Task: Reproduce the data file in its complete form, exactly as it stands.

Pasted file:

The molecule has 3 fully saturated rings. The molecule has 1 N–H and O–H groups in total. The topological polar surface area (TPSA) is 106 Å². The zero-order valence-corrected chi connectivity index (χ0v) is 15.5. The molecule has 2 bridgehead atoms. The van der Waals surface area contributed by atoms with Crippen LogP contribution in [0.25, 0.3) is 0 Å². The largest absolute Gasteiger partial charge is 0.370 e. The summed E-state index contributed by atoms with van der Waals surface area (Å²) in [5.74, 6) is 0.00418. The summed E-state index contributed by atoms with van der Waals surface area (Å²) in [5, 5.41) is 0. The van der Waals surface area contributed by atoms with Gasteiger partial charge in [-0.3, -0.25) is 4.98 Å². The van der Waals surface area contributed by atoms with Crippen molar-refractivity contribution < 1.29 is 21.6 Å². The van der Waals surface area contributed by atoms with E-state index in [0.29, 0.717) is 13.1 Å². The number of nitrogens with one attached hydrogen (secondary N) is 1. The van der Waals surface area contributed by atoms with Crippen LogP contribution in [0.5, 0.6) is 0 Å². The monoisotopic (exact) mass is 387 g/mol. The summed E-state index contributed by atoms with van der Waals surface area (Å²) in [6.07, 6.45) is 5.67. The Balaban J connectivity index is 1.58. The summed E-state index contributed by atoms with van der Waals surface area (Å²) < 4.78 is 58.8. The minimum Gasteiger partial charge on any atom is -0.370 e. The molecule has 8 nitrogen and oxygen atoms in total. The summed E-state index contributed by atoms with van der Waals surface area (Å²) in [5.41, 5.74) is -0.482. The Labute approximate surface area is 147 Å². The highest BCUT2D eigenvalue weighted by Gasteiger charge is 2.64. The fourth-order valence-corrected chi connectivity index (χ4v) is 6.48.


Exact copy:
The molecule has 3 fully saturated rings. The molecule has 1 N–H and O–H groups in total. The topological polar surface area (TPSA) is 106 Å². The zero-order valence-corrected chi connectivity index (χ0v) is 15.5. The molecule has 2 bridgehead atoms. The van der Waals surface area contributed by atoms with Crippen LogP contribution in [0.25, 0.3) is 0 Å². The largest absolute Gasteiger partial charge is 0.370 e. The summed E-state index contributed by atoms with van der Waals surface area (Å²) in [5.74, 6) is 0.00418. The summed E-state index contributed by atoms with van der Waals surface area (Å²) in [5, 5.41) is 0. The van der Waals surface area contributed by atoms with Gasteiger partial charge in [-0.3, -0.25) is 4.98 Å². The van der Waals surface area contributed by atoms with Crippen molar-refractivity contribution < 1.29 is 21.6 Å². The van der Waals surface area contributed by atoms with E-state index in [0.29, 0.717) is 13.1 Å². The number of nitrogens with one attached hydrogen (secondary N) is 1. The van der Waals surface area contributed by atoms with Crippen LogP contribution in [0.5, 0.6) is 0 Å². The monoisotopic (exact) mass is 387 g/mol. The summed E-state index contributed by atoms with van der Waals surface area (Å²) in [6.07, 6.45) is 5.67. The Balaban J connectivity index is 1.58. The summed E-state index contributed by atoms with van der Waals surface area (Å²) < 4.78 is 58.8. The minimum Gasteiger partial charge on any atom is -0.370 e. The molecule has 8 nitrogen and oxygen atoms in total. The summed E-state index contributed by atoms with van der Waals surface area (Å²) in [5.41, 5.74) is -0.482. The Labute approximate surface area is 147 Å². The highest BCUT2D eigenvalue weighted by Gasteiger charge is 2.64. The fourth-order valence-corrected chi connectivity index (χ4v) is 6.48.